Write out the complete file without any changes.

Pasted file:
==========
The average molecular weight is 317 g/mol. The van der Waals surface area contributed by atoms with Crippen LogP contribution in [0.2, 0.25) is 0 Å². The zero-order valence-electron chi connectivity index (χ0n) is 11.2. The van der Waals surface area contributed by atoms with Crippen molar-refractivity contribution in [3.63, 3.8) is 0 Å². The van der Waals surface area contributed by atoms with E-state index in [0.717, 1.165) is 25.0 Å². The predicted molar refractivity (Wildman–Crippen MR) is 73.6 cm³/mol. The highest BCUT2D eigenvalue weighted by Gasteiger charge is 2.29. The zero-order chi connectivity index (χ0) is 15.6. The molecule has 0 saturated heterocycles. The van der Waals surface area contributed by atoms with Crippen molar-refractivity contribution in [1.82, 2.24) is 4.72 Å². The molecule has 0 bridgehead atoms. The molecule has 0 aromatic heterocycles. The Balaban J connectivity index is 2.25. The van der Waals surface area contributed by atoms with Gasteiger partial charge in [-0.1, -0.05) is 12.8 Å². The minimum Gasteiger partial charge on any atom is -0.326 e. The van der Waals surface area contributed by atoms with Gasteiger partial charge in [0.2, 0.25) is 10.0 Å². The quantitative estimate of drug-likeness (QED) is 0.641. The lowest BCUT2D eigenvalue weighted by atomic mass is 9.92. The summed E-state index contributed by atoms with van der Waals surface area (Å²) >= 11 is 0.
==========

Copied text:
The average molecular weight is 317 g/mol. The van der Waals surface area contributed by atoms with Crippen LogP contribution in [0.2, 0.25) is 0 Å². The zero-order valence-electron chi connectivity index (χ0n) is 11.2. The van der Waals surface area contributed by atoms with Crippen molar-refractivity contribution in [3.63, 3.8) is 0 Å². The van der Waals surface area contributed by atoms with E-state index in [0.717, 1.165) is 25.0 Å². The predicted molar refractivity (Wildman–Crippen MR) is 73.6 cm³/mol. The highest BCUT2D eigenvalue weighted by Gasteiger charge is 2.29. The zero-order chi connectivity index (χ0) is 15.6. The molecule has 0 saturated heterocycles. The van der Waals surface area contributed by atoms with Crippen molar-refractivity contribution in [1.82, 2.24) is 4.72 Å². The molecule has 0 bridgehead atoms. The molecule has 0 aromatic heterocycles. The Balaban J connectivity index is 2.25. The van der Waals surface area contributed by atoms with Gasteiger partial charge in [-0.1, -0.05) is 12.8 Å². The minimum Gasteiger partial charge on any atom is -0.326 e. The van der Waals surface area contributed by atoms with Gasteiger partial charge in [0.2, 0.25) is 10.0 Å². The quantitative estimate of drug-likeness (QED) is 0.641. The lowest BCUT2D eigenvalue weighted by atomic mass is 9.92. The summed E-state index contributed by atoms with van der Waals surface area (Å²) >= 11 is 0.